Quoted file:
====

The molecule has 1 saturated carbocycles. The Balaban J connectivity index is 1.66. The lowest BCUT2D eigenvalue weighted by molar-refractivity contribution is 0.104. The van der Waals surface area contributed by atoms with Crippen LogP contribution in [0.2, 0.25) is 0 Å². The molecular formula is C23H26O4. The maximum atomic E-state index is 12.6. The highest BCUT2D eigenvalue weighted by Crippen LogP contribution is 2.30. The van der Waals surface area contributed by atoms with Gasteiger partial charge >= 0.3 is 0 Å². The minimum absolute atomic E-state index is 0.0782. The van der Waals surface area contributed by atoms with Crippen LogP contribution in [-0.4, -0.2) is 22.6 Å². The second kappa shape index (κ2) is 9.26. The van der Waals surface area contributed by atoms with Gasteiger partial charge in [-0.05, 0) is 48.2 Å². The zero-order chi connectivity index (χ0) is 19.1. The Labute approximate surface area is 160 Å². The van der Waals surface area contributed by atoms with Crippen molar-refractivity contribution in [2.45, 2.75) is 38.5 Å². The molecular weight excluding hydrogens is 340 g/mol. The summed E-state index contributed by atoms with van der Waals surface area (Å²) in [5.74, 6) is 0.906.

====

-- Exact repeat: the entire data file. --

The molecule has 1 saturated carbocycles. The Balaban J connectivity index is 1.66. The lowest BCUT2D eigenvalue weighted by molar-refractivity contribution is 0.104. The van der Waals surface area contributed by atoms with Crippen LogP contribution in [0.2, 0.25) is 0 Å². The molecular formula is C23H26O4. The maximum atomic E-state index is 12.6. The highest BCUT2D eigenvalue weighted by Crippen LogP contribution is 2.30. The van der Waals surface area contributed by atoms with Gasteiger partial charge >= 0.3 is 0 Å². The minimum absolute atomic E-state index is 0.0782. The van der Waals surface area contributed by atoms with Crippen LogP contribution in [-0.4, -0.2) is 22.6 Å². The second kappa shape index (κ2) is 9.26. The van der Waals surface area contributed by atoms with Gasteiger partial charge in [-0.05, 0) is 48.2 Å². The zero-order chi connectivity index (χ0) is 19.1. The Labute approximate surface area is 160 Å². The van der Waals surface area contributed by atoms with Crippen molar-refractivity contribution in [2.45, 2.75) is 38.5 Å². The molecular weight excluding hydrogens is 340 g/mol. The summed E-state index contributed by atoms with van der Waals surface area (Å²) in [5.74, 6) is 0.906.